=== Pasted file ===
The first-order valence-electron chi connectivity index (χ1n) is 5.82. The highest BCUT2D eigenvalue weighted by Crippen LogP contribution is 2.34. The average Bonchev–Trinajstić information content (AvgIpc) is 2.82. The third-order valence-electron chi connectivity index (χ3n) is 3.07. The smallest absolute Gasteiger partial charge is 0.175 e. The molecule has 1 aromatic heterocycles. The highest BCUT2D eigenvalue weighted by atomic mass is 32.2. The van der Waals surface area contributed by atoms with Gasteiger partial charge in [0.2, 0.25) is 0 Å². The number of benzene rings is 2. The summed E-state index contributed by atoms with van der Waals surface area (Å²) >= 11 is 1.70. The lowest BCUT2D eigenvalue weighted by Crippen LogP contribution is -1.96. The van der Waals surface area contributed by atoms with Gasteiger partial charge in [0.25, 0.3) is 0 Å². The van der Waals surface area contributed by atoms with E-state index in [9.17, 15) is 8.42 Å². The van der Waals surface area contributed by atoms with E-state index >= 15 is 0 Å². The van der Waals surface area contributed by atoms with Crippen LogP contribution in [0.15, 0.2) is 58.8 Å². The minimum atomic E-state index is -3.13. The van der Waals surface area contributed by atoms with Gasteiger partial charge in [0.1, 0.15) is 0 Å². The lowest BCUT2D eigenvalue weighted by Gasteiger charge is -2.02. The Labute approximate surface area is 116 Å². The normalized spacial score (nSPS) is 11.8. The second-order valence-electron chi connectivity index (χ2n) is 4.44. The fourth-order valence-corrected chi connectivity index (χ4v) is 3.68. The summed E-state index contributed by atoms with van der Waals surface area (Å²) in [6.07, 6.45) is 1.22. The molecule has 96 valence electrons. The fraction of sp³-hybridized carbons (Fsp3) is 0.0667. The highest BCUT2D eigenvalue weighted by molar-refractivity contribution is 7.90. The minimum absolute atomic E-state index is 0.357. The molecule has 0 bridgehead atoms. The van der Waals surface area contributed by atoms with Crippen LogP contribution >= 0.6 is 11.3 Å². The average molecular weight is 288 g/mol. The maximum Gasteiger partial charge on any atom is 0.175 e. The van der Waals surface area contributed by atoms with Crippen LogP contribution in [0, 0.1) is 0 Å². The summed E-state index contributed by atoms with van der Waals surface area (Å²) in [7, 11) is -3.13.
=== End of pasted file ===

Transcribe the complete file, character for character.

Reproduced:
The first-order valence-electron chi connectivity index (χ1n) is 5.82. The highest BCUT2D eigenvalue weighted by Crippen LogP contribution is 2.34. The average Bonchev–Trinajstić information content (AvgIpc) is 2.82. The third-order valence-electron chi connectivity index (χ3n) is 3.07. The smallest absolute Gasteiger partial charge is 0.175 e. The molecule has 1 aromatic heterocycles. The highest BCUT2D eigenvalue weighted by atomic mass is 32.2. The van der Waals surface area contributed by atoms with Gasteiger partial charge in [0.2, 0.25) is 0 Å². The number of benzene rings is 2. The summed E-state index contributed by atoms with van der Waals surface area (Å²) >= 11 is 1.70. The lowest BCUT2D eigenvalue weighted by Crippen LogP contribution is -1.96. The van der Waals surface area contributed by atoms with Gasteiger partial charge in [0.25, 0.3) is 0 Å². The van der Waals surface area contributed by atoms with E-state index in [9.17, 15) is 8.42 Å². The van der Waals surface area contributed by atoms with E-state index >= 15 is 0 Å². The van der Waals surface area contributed by atoms with Crippen LogP contribution in [0.15, 0.2) is 58.8 Å². The minimum atomic E-state index is -3.13. The van der Waals surface area contributed by atoms with Gasteiger partial charge in [0.1, 0.15) is 0 Å². The lowest BCUT2D eigenvalue weighted by Gasteiger charge is -2.02. The Labute approximate surface area is 116 Å². The normalized spacial score (nSPS) is 11.8. The second-order valence-electron chi connectivity index (χ2n) is 4.44. The fourth-order valence-corrected chi connectivity index (χ4v) is 3.68. The summed E-state index contributed by atoms with van der Waals surface area (Å²) in [6.07, 6.45) is 1.22. The molecule has 96 valence electrons. The fraction of sp³-hybridized carbons (Fsp3) is 0.0667. The highest BCUT2D eigenvalue weighted by molar-refractivity contribution is 7.90. The minimum absolute atomic E-state index is 0.357. The molecule has 0 bridgehead atoms. The van der Waals surface area contributed by atoms with Crippen LogP contribution >= 0.6 is 11.3 Å². The average molecular weight is 288 g/mol. The maximum Gasteiger partial charge on any atom is 0.175 e. The van der Waals surface area contributed by atoms with Crippen LogP contribution in [0, 0.1) is 0 Å². The summed E-state index contributed by atoms with van der Waals surface area (Å²) in [7, 11) is -3.13.